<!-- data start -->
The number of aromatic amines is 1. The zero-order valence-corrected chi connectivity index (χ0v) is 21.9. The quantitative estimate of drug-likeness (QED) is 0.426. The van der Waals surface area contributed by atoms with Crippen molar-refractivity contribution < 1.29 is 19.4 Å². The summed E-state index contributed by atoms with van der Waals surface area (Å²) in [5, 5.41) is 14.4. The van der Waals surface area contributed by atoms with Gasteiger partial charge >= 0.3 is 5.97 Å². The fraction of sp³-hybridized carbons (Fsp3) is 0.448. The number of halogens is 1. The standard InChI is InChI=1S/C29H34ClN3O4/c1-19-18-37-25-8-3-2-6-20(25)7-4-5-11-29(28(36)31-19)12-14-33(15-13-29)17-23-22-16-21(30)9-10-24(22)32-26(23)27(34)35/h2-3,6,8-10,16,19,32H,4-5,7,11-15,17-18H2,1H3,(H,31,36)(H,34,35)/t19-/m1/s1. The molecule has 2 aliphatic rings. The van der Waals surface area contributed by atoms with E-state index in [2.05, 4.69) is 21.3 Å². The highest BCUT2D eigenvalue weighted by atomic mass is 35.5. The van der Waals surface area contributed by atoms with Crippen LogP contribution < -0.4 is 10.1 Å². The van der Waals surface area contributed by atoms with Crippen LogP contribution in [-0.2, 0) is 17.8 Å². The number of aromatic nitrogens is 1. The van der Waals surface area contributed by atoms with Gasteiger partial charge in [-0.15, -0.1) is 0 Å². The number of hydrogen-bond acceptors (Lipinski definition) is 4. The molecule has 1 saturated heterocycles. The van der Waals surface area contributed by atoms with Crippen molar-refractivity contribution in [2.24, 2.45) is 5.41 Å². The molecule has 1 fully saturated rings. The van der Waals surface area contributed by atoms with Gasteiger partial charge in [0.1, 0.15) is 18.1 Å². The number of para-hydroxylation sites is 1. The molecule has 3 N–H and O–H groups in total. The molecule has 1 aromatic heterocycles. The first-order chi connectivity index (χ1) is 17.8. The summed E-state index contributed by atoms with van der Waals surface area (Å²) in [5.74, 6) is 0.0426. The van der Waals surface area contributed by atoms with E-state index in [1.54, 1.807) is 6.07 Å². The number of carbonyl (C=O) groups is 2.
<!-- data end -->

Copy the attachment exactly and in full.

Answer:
The number of aromatic amines is 1. The zero-order valence-corrected chi connectivity index (χ0v) is 21.9. The quantitative estimate of drug-likeness (QED) is 0.426. The van der Waals surface area contributed by atoms with Crippen molar-refractivity contribution < 1.29 is 19.4 Å². The summed E-state index contributed by atoms with van der Waals surface area (Å²) in [5, 5.41) is 14.4. The van der Waals surface area contributed by atoms with Gasteiger partial charge >= 0.3 is 5.97 Å². The fraction of sp³-hybridized carbons (Fsp3) is 0.448. The number of halogens is 1. The standard InChI is InChI=1S/C29H34ClN3O4/c1-19-18-37-25-8-3-2-6-20(25)7-4-5-11-29(28(36)31-19)12-14-33(15-13-29)17-23-22-16-21(30)9-10-24(22)32-26(23)27(34)35/h2-3,6,8-10,16,19,32H,4-5,7,11-15,17-18H2,1H3,(H,31,36)(H,34,35)/t19-/m1/s1. The molecule has 2 aliphatic rings. The van der Waals surface area contributed by atoms with E-state index in [2.05, 4.69) is 21.3 Å². The highest BCUT2D eigenvalue weighted by atomic mass is 35.5. The van der Waals surface area contributed by atoms with Crippen LogP contribution < -0.4 is 10.1 Å². The van der Waals surface area contributed by atoms with Crippen LogP contribution in [-0.2, 0) is 17.8 Å². The number of aromatic nitrogens is 1. The van der Waals surface area contributed by atoms with Gasteiger partial charge in [-0.15, -0.1) is 0 Å². The number of hydrogen-bond acceptors (Lipinski definition) is 4. The molecule has 1 saturated heterocycles. The van der Waals surface area contributed by atoms with Crippen molar-refractivity contribution in [2.24, 2.45) is 5.41 Å². The molecule has 1 fully saturated rings. The van der Waals surface area contributed by atoms with Gasteiger partial charge in [0.1, 0.15) is 18.1 Å². The number of para-hydroxylation sites is 1. The molecule has 3 N–H and O–H groups in total. The molecule has 1 aromatic heterocycles. The first-order chi connectivity index (χ1) is 17.8. The summed E-state index contributed by atoms with van der Waals surface area (Å²) in [5.74, 6) is 0.0426. The van der Waals surface area contributed by atoms with E-state index in [1.54, 1.807) is 6.07 Å². The number of carbonyl (C=O) groups is 2.